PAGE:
Chiasms: Merleau-Ponty's Notion of Flesh (S U N Y Series in by Fred Evans, Leonard Lawlor

By Fred Evans, Leonard Lawlor

Top students discover the later considered Merleau-Ponty and its important function within the modernism-postmodernism debate. the very best interpretations and reviews of Merleau-Ponty's cutting edge notions of chiasm and flesh are provided right here by means of widespread students from the us and Europe. Divided into 3 sections, the e-book first establishes the inspiration of the flesh as a constant proposal and unfolds the nuances of flesh that make it a compelling suggestion. the second one part provides to the strength of this concept by means of displaying how flesh may be prolonged to phenomena that Merleau-Ponty used to be unable to regard, similar to the web and digital truth, and the 3rd deals criticisms of Merleau-Ponty from feminist and Levinasian issues of view. the entire essays attest to the fecundity of Merleau-Ponty's later idea for such valuable philosophical concerns because the bonds among self, others, and the realm.

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Additional resources for Chiasms: Merleau-Ponty's Notion of Flesh (S U N Y Series in Contemporary Continental Philosophy)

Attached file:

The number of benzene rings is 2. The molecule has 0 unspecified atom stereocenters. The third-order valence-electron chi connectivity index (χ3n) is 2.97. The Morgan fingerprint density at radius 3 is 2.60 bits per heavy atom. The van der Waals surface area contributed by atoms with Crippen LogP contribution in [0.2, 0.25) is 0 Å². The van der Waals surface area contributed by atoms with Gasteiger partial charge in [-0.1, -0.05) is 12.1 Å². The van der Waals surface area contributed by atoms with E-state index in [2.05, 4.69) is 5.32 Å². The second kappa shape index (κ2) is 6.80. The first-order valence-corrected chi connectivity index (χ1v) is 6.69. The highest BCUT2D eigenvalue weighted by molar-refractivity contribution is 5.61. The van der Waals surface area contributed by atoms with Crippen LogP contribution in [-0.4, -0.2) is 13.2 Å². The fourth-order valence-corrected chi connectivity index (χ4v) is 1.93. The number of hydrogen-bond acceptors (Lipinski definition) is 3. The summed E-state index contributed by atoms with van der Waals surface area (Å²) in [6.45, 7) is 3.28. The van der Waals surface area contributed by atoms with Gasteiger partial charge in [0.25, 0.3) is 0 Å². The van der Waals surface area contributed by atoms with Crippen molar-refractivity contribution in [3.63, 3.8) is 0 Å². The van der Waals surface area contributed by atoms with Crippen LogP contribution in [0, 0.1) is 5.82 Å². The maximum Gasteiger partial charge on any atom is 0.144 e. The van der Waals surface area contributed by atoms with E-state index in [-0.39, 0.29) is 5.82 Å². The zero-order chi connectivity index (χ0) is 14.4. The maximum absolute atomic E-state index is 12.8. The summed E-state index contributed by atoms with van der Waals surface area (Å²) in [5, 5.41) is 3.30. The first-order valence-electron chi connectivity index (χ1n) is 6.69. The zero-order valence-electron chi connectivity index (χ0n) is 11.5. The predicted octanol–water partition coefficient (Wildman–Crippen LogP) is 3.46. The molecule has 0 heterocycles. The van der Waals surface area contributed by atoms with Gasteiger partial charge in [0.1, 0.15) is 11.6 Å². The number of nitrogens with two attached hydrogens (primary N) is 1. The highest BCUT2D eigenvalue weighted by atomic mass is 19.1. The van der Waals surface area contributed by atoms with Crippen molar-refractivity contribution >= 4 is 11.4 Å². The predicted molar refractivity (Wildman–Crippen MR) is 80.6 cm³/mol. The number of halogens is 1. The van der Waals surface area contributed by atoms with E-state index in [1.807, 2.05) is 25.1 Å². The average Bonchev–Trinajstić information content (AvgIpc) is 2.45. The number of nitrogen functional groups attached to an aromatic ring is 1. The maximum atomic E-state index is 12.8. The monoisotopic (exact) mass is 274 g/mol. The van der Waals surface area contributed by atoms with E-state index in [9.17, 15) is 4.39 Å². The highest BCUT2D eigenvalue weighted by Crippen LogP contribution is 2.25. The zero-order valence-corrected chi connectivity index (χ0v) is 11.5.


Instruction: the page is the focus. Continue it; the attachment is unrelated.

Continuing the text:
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But, for Merleau-Ponty, acknowledging its existence cannot mean fusion and coincidence with the origin of vision. That by which everything begins, “nature” or “the originary,” is not behind us in a past into which one would have to go in order to rejoin the origin; rather it lies in the écart of the present from this past, in the écart that is the space of our whole experience (VI 165/124. Cf. also 320/267). It is today, in the depth of the lived and in the presence of the flesh of the world that “the originating breaks up, and philosophy must accompany this break-up, this non-coincidence, this differentiation” (VI 165/124).

In The Visible and the Invisible, he even proposes to exclude the term perception in favor of perceptual faith, because the one who says “perception” “already implies a cutting up of what is lived into discontinuous acts, or a reference to ‘things’ whose status is not specified” (VI 209/158). It is true that perception, not in the sense of a sensorial function but as “archetype of the originating encounter,” remains at the most basic level of the investigation. But it is possible that this encounter with what is not-us is not the experience of an absence, any more than of an original presence (VI 210/159).

This is why we can speak about perception in the same way as we do about World, Flesh, Vision 29 a language: “I describe perception as a diacritical, relative, oppositional system” (VI 267/213), applying to it the terminology that Saussure had reserved for language. There is certainly a “relative positivity of perceiving,” a sensible world of things, but this is not an objective being, substantial, completed; the sensible is never itself given except in an elusive manner, and it is strictly “ungraspable” (VI 267/214).

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